The University of Iowa University of Iowa

Mbari: Art as Process in Igboland

by Herbert M. Cole
Professor Emeritus, University of California, Santa Barbara

One of the female “spirit workers” pounds “yam” that will be given to artists (behind) to model figures. Igbo artist, Nigeria. Photo by Herbert M. Cole.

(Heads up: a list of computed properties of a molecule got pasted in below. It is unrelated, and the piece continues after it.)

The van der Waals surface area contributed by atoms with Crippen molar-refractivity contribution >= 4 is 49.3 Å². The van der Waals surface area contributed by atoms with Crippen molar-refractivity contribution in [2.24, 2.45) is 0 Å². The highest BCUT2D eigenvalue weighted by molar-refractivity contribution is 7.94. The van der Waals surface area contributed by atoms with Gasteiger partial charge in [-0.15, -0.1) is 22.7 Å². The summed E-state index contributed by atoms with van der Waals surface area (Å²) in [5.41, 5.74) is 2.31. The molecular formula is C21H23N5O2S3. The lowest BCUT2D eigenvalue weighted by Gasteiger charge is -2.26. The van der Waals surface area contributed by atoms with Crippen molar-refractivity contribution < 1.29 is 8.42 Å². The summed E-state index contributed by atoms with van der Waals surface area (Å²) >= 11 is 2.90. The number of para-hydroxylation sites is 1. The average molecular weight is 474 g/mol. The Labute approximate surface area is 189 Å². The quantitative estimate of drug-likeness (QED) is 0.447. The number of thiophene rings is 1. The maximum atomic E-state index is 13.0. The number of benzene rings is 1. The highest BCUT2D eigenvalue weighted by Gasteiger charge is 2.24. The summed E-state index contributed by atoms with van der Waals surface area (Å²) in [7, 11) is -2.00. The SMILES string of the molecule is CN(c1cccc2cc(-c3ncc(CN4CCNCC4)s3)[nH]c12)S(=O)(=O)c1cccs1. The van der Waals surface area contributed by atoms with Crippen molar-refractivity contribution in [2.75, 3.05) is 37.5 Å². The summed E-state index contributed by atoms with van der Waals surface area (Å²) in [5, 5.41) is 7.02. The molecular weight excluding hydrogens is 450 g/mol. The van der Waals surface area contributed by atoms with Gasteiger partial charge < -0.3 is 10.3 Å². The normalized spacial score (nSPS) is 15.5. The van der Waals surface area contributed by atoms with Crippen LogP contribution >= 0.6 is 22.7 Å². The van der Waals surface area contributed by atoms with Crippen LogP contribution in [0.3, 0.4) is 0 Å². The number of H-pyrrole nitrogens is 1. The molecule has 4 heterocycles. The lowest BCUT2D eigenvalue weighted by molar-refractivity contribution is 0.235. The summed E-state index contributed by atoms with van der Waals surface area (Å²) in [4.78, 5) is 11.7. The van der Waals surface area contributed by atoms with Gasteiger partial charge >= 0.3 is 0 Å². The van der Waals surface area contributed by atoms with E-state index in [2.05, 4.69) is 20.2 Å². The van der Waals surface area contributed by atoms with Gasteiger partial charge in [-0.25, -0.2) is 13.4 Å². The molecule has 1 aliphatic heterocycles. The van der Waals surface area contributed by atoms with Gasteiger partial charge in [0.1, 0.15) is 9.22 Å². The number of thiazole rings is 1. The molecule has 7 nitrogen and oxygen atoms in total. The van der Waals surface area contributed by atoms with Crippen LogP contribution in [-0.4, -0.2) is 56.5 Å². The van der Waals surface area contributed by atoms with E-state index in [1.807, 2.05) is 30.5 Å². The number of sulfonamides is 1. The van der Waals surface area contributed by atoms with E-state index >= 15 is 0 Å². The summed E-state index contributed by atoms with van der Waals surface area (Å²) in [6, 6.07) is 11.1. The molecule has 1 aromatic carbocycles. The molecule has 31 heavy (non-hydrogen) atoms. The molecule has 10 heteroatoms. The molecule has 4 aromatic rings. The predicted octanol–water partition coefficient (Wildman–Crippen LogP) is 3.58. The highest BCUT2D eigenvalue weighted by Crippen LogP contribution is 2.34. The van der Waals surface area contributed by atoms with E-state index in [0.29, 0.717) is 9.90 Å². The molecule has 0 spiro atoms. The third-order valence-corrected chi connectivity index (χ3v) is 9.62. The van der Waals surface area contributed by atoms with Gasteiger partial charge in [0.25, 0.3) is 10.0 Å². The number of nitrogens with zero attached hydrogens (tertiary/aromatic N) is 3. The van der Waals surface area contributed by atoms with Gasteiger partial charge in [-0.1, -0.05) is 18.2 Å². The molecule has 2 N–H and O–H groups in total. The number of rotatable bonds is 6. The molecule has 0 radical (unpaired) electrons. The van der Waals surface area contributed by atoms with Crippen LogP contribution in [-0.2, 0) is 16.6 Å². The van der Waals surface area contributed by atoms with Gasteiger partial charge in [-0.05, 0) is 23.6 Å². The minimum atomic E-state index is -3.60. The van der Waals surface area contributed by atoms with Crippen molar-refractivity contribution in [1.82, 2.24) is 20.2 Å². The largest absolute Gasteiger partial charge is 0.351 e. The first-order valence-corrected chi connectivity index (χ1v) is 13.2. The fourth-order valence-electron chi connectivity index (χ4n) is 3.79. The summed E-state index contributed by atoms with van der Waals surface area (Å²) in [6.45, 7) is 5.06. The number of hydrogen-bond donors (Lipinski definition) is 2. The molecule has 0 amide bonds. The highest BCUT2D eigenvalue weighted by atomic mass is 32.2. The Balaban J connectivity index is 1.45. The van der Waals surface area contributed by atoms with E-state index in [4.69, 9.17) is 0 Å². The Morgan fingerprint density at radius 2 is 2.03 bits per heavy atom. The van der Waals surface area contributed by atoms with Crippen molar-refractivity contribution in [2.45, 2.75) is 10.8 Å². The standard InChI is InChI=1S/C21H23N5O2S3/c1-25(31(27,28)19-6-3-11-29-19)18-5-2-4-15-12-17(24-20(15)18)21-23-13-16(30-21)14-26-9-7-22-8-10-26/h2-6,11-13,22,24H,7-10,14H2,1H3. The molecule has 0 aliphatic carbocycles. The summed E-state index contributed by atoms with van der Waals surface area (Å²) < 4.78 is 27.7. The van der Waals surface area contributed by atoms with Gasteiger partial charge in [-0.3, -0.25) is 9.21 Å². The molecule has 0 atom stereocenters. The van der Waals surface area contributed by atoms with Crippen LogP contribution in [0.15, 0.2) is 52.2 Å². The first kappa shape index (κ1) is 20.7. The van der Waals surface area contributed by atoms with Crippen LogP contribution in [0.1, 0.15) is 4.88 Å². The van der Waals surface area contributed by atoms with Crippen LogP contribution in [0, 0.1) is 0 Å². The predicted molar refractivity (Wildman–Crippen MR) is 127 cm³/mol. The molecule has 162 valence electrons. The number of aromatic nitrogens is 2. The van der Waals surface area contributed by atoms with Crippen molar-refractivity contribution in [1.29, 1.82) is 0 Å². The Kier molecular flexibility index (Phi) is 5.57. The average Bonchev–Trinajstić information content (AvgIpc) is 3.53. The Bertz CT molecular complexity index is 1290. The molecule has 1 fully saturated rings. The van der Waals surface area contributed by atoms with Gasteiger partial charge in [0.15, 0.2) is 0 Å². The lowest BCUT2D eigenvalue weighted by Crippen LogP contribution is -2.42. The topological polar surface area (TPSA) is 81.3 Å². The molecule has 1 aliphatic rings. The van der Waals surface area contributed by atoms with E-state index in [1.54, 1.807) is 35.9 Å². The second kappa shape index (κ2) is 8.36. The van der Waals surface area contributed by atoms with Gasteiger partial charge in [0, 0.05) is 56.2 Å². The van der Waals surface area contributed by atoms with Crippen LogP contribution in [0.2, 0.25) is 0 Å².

The ritualized construction process needs to be considered separately from the completed monument. Its activities recall the (former) relocation of villages and gods in new sites because the land got depleted from overuse, from slash and burn agriculture, as well as the planting of farms, which was actually done to feed workers in large mbari that occupied more than a year in the building. Spirit workers chosen (by divination) from major community lineages were ritually killed, isolated from their families for several weeks, living at the site. In their status as spirits they took on new names, special dress, sometimes new spouses, and gave their lives over to the mbari for the duration of its building -- as opposed to the hired help, men who were paid to dig the tons of earth needed for the building itself.